The deadlift is a favorite of powerlifters and regular gym rats because it’s a compound exercise that strengthens the posterior chain and works out just about every other muscle group in the human body at the same time. It’s one of the three main powerlifting exercises, the other two of which are the bench press and the squat. Still, the deadlift reigns supreme, which is why so many people become so fixated on it.
There’s a bit of a learning curve when it comes to the deadlift. That’s because so many muscle groups are engaged in the course of a deadlift, which taxes the body greatly. Once you have the proper form, though, the deadlift is a great workout that will work the most important muscle groups in your back and teach your body how to hinge at the hip, an incredibly important motion for working out and also for many daily functions like picking things up off the ground.
We’ve assembled this list of the 10 most effective deadlifting techniques and deadlift variations so people who have discovered the allure of the deadlift can continue enjoying the challenge of this powerlifting exercise and all the gains that come with it. Read on if you’ve found your deadlifting technique lacking recently and are looking for the best ways to fix it.
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The Deadlift: What It Is & What It Isn’t
For those who are new to deadlifting, it might help to understand what this powerlifting exercise is and what it is not. The deadlift does have an impeccable reputation among gym rats and fitness geeks, but it also has some limitations.
You can execute a deadlift with a dumbbell, barbell, kettlebell, or a trap bar. If you have the image in mind of a strongman holding the bar up above his head, you don’t quite have it right. In a deadlift, the dead weight is lifted to your knees, then to the thighs, and then released. This occurs in three stages: the hip hinge to pick the weight up, the initial lift up to the knees, and then a final lift where the back is straightened.
What the deadlift is not is an exercise exclusively targeting (or even operating via) the erector spinae, a muscle group located on either side of the spine. This muscle group is used to extend the spine, as you need to do to hunch over, twist, or lean over. However, deadlifting relies on a completely neutral spine throughout the exercise to be effective and neutralize the risk of injury. Deadlifts train other muscles, like the glutes, to share the load and take some pressure off the spine, which can help avoid spinal injury in the future.
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How to Complete a Traditional Deadlift
Before we get into deadlift variations and the 10 best ways to improve a deadlift, let’s talk about the classic form for a traditional deadlift. If you have the proper form in mind, the rest of this guide will have a more illustrative context.
- Step up to the barbell until it’s over the center of your foot.
- With your hands about shoulder-width apart, get a good grip on the bar.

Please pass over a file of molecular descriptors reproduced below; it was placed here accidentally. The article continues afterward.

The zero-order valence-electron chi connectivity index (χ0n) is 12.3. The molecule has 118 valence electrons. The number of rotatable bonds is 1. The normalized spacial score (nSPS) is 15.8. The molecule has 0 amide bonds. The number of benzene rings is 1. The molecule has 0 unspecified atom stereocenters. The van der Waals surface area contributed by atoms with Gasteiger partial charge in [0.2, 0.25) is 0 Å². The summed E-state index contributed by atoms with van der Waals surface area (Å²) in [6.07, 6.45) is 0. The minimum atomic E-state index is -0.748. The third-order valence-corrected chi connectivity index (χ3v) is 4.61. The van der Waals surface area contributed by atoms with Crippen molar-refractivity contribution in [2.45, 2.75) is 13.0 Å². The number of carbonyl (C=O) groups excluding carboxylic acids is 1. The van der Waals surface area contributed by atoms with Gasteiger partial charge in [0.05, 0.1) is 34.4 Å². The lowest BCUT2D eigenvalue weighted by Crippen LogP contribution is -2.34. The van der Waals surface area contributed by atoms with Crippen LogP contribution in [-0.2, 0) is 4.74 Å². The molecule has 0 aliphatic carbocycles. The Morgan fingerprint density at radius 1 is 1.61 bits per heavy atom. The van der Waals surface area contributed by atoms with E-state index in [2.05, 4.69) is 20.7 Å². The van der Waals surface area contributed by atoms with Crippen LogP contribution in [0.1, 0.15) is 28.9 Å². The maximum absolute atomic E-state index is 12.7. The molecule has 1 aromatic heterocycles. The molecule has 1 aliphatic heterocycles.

- Bend both legs at the knee until the bar is touching or nearly touching the bar.
- Lift your chest. This is a key step. It should feel like you’re trying to make your pecs face the wall in front of you but remember not to bend your spine at all.
- Inhale and lift the bar to your knee, then continue lifting until you’re standing up straight. The bar should be somewhere in the mid-thigh region.
- Hold the bar in place there for a second, then return it to the ground by (depending on the gym rules) dropping to the ground or repeating the movement you used to pick it up.
Common Problems With Deadlifting
The number one mistake deadlifters make is failing to deadlift properly. The key to deadlifting with good form is in the spine, the grip, the hips, and the chest. It is vital to open up your chest especially when you start deadlifting really heavy weight. The hip hinge is also critical because it determines how your spine is engaged during the lift. You’ll find the most improvement in the range of motion in your hips once you’ve been deadlifting regularly for a few months.
Many people also fail to get the right grip on the bar. Three grips are most frequently used by deadlifters. These are the overhand grip, the mixed grip, and a hook grip. Generally, the hook grip takes the most getting used to because it puts much more pressure on the thumb than the other two. For really heavy weight, some deadlifters use a combination of the hook grip and the mixed grip, which is itself a combination of the overhand grip and an underhand grip.
Although there is some debate, it is clear to most people that taking the slack out of the bar before you lift is critical to deadlift without risk of injury or falling out of balance. The entire motion of a deadlift should also be a fluid motion free from jerking or explosive movements.
10 Best Ways to Improve Your Deadlift Fast
Whether you’re unable to add more weight to your bar, your gains have plateaued, or you’re still figuring out how to complete a deadlift, following these 10 simple tips will help you get the most out of your deadlifting.
1. Open Up Your Chest